With the funeral and burial happening two days ago, today, Wyn and Ethan, their aunt’s only two surviving relatives, had decided not to put off the inevitable. They had to go through her belongings—Estelle had never married, had no children, and had lived in this home for forty years—decide what to keep, what to donate, and what to throw away so they could ready the house for sale.
Streaks of light slipped into the home through slits in the closed curtains, showing a lifeless shell that had once housed the heart of one of the kindest, gentlest women Wyn had ever known. Piles of flattened boxes waiting to be opened and filled lay against walls throughout the home. The sight of them, a physical sign of the finality of a huge part of Wyn’s life, widened the empty pit inside him into a gaping maw.
Wyn’s throat ached, and he murmured, “Where do we even begin?”
Ethan rubbed Wyn across the shoulders, and the connection helped warm the chill in Wyn’s core. The two of them had done this once before, in their mother’s home, but back then they had Aunt Estelle to guide them, and her wonderful stories of the past to keep the group uplifted and moving forward through the toughest parts of packing up another person’s life.
“How about the kitchen?” Ethan answered, a catch in his voice. “There’s a lot of stuff in there we know we can donate, so maybe packing that will gear us up to tackle the more personal spaces.”
“Sounds like a plan to me.” Shaking out of his coat, Wyn hung it on a rack by the door and then grabbed a roll of packing tape and a flat box. “Let’s get to it.”
Ethan did the same, and the brothers got to work.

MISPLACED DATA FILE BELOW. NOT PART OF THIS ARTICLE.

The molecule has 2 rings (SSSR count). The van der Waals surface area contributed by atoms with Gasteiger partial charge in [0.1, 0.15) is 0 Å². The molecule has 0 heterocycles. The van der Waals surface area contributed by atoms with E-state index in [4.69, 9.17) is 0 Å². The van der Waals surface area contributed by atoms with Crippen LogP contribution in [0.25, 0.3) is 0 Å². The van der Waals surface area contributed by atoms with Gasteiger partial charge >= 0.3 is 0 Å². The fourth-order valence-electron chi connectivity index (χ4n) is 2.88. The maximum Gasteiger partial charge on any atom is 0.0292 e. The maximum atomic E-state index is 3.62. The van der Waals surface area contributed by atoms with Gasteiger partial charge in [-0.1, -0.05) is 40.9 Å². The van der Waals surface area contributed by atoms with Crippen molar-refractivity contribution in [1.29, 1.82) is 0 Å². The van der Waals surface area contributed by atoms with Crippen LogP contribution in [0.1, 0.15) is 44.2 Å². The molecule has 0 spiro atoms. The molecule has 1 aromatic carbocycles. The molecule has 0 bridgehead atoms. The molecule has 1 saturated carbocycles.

* * * *
Hours later, now in the process of cleaning out Estelle’s study, Ethan arched his back, raised his arms, and yawned.
Drawn curtains no longer threw the home into shadows; twilight had long settled outside and darkness had taken over the night.
Wyn stretched too. “Ready to call it quits?”
“I think so.” Wiping redness from his eyes, Ethan turned his attention in a circle around the half-packed room. “We made a lot of progress today. And we have all day tomorrow to finish up.” Clouds crossed his sky-blue gaze, and he touched his hand to his chest. “I’m ready to head home.”
To Aidan, remained unspoken, but it hung in the air as if in neon for Wyn to see. Aidan had offered to rearrange his schedule at the fire station in order to help, but Ethan said he’d told the man this was something the brothers had to do on their own. Wyn had no doubt that the fire chief had worked the schedule so he’d be at home in his and Ethan’s cabin, arms open and waiting, the moment Ethan walked through the door.
Pushing down a sprout of envy breaking free again, Wyn spun and strode across the room to the area behind Estelle’s desk. “Just let me finish this row of shelves.” There were four other rows still full on this wall, but Wyn wouldn’t make Ethan wait that long to get home to his man. “It shouldn’t take more than a few minutes.”
Ethan stepped to his side and grabbed a handful of paperback books. “I’ll help.”
After stuffing another row of books into a box, Wyn dipped down to start the second shelf, and his heart stopped. Maddie. Long dark hair, hints of silver in pale gray eyes, ruddy cheeks marring peachy skin on a chilly evening, and a genuine, big smile that could drop the staunchest man to his knees, that was the woman in the photo. Maddie. Good Christ, she was beautiful. Wyn’s belly twisted of its own accord. What are you doing here? The photo was of Maddie, Estelle, and Wyn together, with Maddie and Wyn each moving in to kiss the pink of Estelle’s wrinkly cheeks. All three of them were full with sparkles of happy light in their eyes.